55 U. Toronto Fac. L. Rev. 1 (1997)
The Immutable Refugees: Sexual Orientation in Canada (A.G.) v. Ward

handle is hein.journals/utflr55 and id is 7 raw text is: The Immutable Refugees:
Sexual Orientation in Canada (A.G.) v. Ward*
NICOLE LAVIOLETTE
International refugee law has been structured so that claimants must fit themselves
into narrowly defined categories: the Canadian Immigration Act requires that
refugee claimants establish a well-founded fear of persecution based on one of the
enumerated grounds, namely race, religion, nationality, membership in a particular
social group, or political opinion. As sexual orientation is not enumerated, many
lesbian and gay asylum seekers have attempted to establish their claim on the basis
of membership in a particular social group. The 1993 Supreme Court decision in
Canada (A.G.) v. Ward has clarified that sexual orientation is a ground upon which
a refugee claimant may claim membership in a particular social group because it is
an innate or unchangeable characteristic. The decision in Ward, while a positive
development, inappropriately classifies sexual orientation as an immutable per-
sonal characteristic. It suggests that lesbians and gay men are deserving of inter-
national protection only because they cannot change the personal attribute for
which they are persecuted. Instead, refugee status should be granted because les-
bians and gay men have a common social identity which is ascribed an inferior
social and political status by their persecutors.
Selon l'tat actuel du droit international relatif aux rifugigs, les demandeurs d'asile
doivent d~montrer qu'ils appartiennent d une des categories pricises et itroites de
r6fugiks pour se voir attribuer ce statut. En vertu de la Loi sur l'immigration du
Canada, le demandeur d'asile doit ddmontrer qu'il craint avec raison d'etre perse-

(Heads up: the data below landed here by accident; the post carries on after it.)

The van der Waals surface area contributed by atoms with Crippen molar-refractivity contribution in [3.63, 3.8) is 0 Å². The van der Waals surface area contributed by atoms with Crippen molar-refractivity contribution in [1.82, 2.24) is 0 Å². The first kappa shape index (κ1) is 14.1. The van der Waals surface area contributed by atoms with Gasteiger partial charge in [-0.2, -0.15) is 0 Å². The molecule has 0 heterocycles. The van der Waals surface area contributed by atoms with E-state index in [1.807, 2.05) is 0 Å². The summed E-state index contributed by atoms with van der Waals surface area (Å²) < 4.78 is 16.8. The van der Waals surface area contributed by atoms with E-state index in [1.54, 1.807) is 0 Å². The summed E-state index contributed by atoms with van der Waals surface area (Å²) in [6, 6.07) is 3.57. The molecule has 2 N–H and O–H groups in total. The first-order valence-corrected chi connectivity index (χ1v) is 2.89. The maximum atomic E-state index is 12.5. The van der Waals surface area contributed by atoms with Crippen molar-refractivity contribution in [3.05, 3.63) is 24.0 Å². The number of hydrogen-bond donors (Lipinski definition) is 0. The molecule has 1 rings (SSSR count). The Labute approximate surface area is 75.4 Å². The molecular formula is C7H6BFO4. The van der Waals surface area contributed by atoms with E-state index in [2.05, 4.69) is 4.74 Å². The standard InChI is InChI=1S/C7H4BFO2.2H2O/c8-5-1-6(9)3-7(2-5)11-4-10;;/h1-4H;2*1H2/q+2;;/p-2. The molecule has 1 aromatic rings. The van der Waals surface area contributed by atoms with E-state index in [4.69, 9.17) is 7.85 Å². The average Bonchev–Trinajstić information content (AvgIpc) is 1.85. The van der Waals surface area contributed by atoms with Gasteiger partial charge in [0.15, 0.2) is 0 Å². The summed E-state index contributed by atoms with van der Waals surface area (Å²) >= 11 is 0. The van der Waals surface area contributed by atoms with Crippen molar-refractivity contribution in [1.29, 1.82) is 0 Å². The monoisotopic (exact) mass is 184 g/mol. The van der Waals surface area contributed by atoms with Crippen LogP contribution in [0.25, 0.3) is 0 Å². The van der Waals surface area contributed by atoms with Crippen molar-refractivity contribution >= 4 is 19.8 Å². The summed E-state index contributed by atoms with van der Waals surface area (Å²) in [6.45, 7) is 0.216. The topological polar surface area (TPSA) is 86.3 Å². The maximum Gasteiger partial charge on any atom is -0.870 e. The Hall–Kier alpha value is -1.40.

cutg dufait de sa race, de sa religion, de sa nationalitg, de son appartenance a un
groupe social ou de ses opinions politiques. Comme l'orientation sexuelle ne fait
pas partie des motifs inumdrds, plusieurs personnes gaies et lesbiennes ont tentJ de
fonder leurs demandes d'asile sur 'l'appartenance a un groupe social.' En 1993,
dans Canada (A.G.) v. Ward, la Cour supreme a precise que l'orientation sexuelle
constituait un motif permettant d un demandeur d' tablir qu'il appartient a un
groupe social parce qu'il s'agit d'une caract~ristique innie ou immuable. Bien
qu'elle constitue une evolution positive du droit dans ce domaine, cette decision
erre toutefois en qualiflant lorientation sexuelle de caractiristique personnelle
immuable. Cette qualification suggere que les personnes gaies et lesbiennes ne
This article was completed in 1996 as a directed research project at the University of Ottawa
Faculty of Law. I wish to thank Professor John Manwaring for his much appreciated encouragement
and thoughtful feedback, and Professor Cynthia Petersen and Michael Bossin for their helpful com-
ments. I am also grateful to Lisa Hdbert for her help in editing an early draft. Revision of this article
was made possible by the support of Tory Tory DesLauriers & Binnington, from whom I received a
J.S.D. Tory Writing Award.
-Nicole LaViolette, B.A. (Carleton), LL.B. (Ottawa), is currently a law clerk for Madam Justice
Desjardins at the Federal Court of Appeal in Ottawa. Before her studies in law, she worked as a leg-
islative assistant to a Member of Parliament.
University of Toronto Faculty of Law Review / Volume 55 Number 1 / Winter 1997
1

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